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Duke Orthopaedics
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Wheeless' Textbook of Orthopaedics

Sacroiliac Fracture - Dislocations


- See:
       - Posterior Pelvic Injuries 
       - Sacral Fractures
       - cresent fracture: (iliac fracture) 


- Fixation Techniques:
    - SI joint dislocation: posterior screw fixation:
          - Kellum et al 1987, unstable SI joint dislocations can produce long term pain in 60% that are treated non operatively 
                 - associated leg length descrepancies only worse the symptoms;
    - anterior fixation of SI joint dislocation:
    - bilateral iliolumbar fusion 
          - indicated when there is bilateral unstable posterior pelvic fracture (which precludes wt bearing);
          - How bilateral iliolumbar fusion increases the stability of horizontal osteosynthesis in unstable pelvic ring injuries?

    - transiliac sacral bars:
           - utilizes Harrington rods, w/ compression achieved by tightening of threaded nuts;
           - advantages include technical ease of insertion and limited soft tissue dissection;
           - relative contraindications include iliac wing fractures;
           - cautions: may cause over compression of sacral fractures and it can be difficult to judge adequacy of SI joint reduction;

    - 4.5 mm reconstruction plate: (Albert, et al (1993));
           - indicated for posterior pelvic fractures as well as sacral fractures;
           - reconstruction plate is placed along dorsum of the sacral and thru the posterior iliac spines (transiliac plate fixation);
           - advantages:
                  - low profile, minimal risk to N/V structures, and no need for flouro;
           - patient is placed in the prone position;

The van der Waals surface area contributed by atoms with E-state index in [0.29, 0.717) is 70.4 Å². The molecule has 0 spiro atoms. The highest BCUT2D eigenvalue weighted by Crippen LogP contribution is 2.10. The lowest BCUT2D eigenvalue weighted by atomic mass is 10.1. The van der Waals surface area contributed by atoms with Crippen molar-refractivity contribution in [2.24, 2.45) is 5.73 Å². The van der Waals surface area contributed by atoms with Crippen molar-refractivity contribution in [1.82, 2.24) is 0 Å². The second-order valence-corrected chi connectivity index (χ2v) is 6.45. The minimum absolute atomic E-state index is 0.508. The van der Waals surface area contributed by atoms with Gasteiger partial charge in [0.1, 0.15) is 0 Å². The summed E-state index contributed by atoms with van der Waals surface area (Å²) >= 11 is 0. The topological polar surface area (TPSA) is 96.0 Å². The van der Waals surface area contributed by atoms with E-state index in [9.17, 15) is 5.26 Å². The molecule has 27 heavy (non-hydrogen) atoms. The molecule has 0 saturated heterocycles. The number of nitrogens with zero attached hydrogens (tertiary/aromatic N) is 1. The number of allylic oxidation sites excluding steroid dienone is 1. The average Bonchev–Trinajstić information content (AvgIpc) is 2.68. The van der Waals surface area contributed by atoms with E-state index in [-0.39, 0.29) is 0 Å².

- two incisions are made over the PSIS which are perpendicular to the iliac wings, and one vertical incision is made over the base of the S1 spinous process;
                  - dissections are caarried down to the bony surfaces;
           - predrill the PSIS to assist w/ reconstruction plate insertion;
                  - use the 4.5 drill to make 2-3 drill holes 1 cm lateral to the PSIS;
           - an appropriately sized 4.5 mm reconstruction plate is chiseled thru the iliac spine, passed along the dorsum of the sacrum to the opposite PSIS;
           - the recon plate is appropriately contoured;
           - the plate is fixed to the iliac wings using 6.5 mm cancellous screws, w/ two screws inserted into each ilac wing;
           - postop: patients can be bed to chair or touch down wt bearing;
           - ref:
                  - Posterior Pelvic Fixation Using a Transiliac 4.5 mm Reconstruction Plate: a clinical and biomechanical study

- Hazards:
    - wound infection and wound slough:
          - these complications are especially common in posterior approaches to the joint when the pelvic frx has occured from crush injuries;
          - carefully note skin abrasions, contussions, and ecchymosis over the PSIS;
          - if the soft tissues are not optimal consider an anterior approach to the SI joint; 
    - malreduction:
          - Removal of an iliosacral screw entrapping the L5 nerve root after failed posterior pelvic ring fixation: a case report.



Internal fixation of pelvic ring fractures.

Stabilization of sacroiliac joint disruption with threaded compression rods.

The crescent fracture: a posterior fracture dislocation of the sacroiliac joint.

The Unstable Pelvic Fracture. Operative Treatment.  

Minimally invasive transiliac plate osteosynthesis for type C injuries of the pelvic ring: a clinical and radiological follow-up.





Original Text by Clifford R. Wheeless, III, MD.

Last updated by Data Trace Staff on Tuesday, July 9, 2013 10:42 am